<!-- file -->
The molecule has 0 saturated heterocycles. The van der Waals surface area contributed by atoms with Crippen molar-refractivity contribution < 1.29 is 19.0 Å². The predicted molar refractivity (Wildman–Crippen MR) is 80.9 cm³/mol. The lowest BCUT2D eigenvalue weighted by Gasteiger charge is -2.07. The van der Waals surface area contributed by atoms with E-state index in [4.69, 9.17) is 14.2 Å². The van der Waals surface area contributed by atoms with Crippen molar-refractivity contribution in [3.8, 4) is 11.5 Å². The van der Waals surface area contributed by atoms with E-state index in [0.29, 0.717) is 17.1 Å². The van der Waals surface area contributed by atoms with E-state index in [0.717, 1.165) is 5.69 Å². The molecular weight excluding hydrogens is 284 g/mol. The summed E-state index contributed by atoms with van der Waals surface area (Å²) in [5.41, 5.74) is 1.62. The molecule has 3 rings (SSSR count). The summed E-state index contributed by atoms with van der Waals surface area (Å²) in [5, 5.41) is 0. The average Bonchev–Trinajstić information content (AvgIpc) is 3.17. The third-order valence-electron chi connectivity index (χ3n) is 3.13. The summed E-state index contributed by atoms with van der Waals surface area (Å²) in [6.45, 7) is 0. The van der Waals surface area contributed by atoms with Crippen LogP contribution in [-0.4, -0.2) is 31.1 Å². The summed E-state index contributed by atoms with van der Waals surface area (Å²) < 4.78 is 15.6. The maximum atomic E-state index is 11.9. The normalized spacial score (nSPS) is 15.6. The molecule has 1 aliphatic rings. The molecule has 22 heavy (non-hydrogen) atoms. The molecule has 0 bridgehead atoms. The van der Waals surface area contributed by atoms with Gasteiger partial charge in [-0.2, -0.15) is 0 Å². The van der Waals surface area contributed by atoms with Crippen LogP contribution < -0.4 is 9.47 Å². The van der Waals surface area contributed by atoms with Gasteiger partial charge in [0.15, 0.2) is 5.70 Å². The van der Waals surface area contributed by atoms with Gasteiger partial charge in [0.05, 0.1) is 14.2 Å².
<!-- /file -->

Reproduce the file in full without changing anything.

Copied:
The molecule has 0 saturated heterocycles. The van der Waals surface area contributed by atoms with Crippen molar-refractivity contribution < 1.29 is 19.0 Å². The predicted molar refractivity (Wildman–Crippen MR) is 80.9 cm³/mol. The lowest BCUT2D eigenvalue weighted by Gasteiger charge is -2.07. The van der Waals surface area contributed by atoms with E-state index in [4.69, 9.17) is 14.2 Å². The van der Waals surface area contributed by atoms with Crippen molar-refractivity contribution in [3.8, 4) is 11.5 Å². The van der Waals surface area contributed by atoms with E-state index in [0.29, 0.717) is 17.1 Å². The van der Waals surface area contributed by atoms with E-state index in [0.717, 1.165) is 5.69 Å². The molecular weight excluding hydrogens is 284 g/mol. The summed E-state index contributed by atoms with van der Waals surface area (Å²) in [5.41, 5.74) is 1.62. The molecule has 3 rings (SSSR count). The summed E-state index contributed by atoms with van der Waals surface area (Å²) in [5, 5.41) is 0. The average Bonchev–Trinajstić information content (AvgIpc) is 3.17. The third-order valence-electron chi connectivity index (χ3n) is 3.13. The summed E-state index contributed by atoms with van der Waals surface area (Å²) in [6.45, 7) is 0. The van der Waals surface area contributed by atoms with Crippen LogP contribution in [-0.4, -0.2) is 31.1 Å². The summed E-state index contributed by atoms with van der Waals surface area (Å²) < 4.78 is 15.6. The maximum atomic E-state index is 11.9. The normalized spacial score (nSPS) is 15.6. The molecule has 1 aliphatic rings. The molecule has 22 heavy (non-hydrogen) atoms. The molecule has 0 bridgehead atoms. The van der Waals surface area contributed by atoms with Gasteiger partial charge in [-0.2, -0.15) is 0 Å². The van der Waals surface area contributed by atoms with Crippen LogP contribution < -0.4 is 9.47 Å². The van der Waals surface area contributed by atoms with Gasteiger partial charge in [0.15, 0.2) is 5.70 Å². The van der Waals surface area contributed by atoms with Gasteiger partial charge in [0.05, 0.1) is 14.2 Å².